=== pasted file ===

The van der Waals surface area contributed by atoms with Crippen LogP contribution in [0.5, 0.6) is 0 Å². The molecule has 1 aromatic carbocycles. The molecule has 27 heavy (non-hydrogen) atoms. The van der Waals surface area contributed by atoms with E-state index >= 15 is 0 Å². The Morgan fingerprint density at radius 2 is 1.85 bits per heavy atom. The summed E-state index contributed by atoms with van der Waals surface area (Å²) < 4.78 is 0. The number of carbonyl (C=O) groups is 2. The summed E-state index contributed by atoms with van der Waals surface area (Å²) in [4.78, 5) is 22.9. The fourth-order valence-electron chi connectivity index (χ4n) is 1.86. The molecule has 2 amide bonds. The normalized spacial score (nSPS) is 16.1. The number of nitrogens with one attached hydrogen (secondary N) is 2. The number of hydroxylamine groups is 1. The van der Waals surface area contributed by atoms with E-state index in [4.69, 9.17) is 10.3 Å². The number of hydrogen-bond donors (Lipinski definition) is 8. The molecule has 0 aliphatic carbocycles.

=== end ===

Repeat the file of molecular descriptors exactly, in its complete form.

The van der Waals surface area contributed by atoms with Crippen LogP contribution in [0.5, 0.6) is 0 Å². The molecule has 1 aromatic carbocycles. The molecule has 27 heavy (non-hydrogen) atoms. The van der Waals surface area contributed by atoms with E-state index >= 15 is 0 Å². The Morgan fingerprint density at radius 2 is 1.85 bits per heavy atom. The summed E-state index contributed by atoms with van der Waals surface area (Å²) < 4.78 is 0. The number of carbonyl (C=O) groups is 2. The summed E-state index contributed by atoms with van der Waals surface area (Å²) in [4.78, 5) is 22.9. The fourth-order valence-electron chi connectivity index (χ4n) is 1.86. The molecule has 2 amide bonds. The normalized spacial score (nSPS) is 16.1. The number of nitrogens with one attached hydrogen (secondary N) is 2. The number of hydroxylamine groups is 1. The van der Waals surface area contributed by atoms with E-state index in [4.69, 9.17) is 10.3 Å². The number of hydrogen-bond donors (Lipinski definition) is 8. The molecule has 0 aliphatic carbocycles.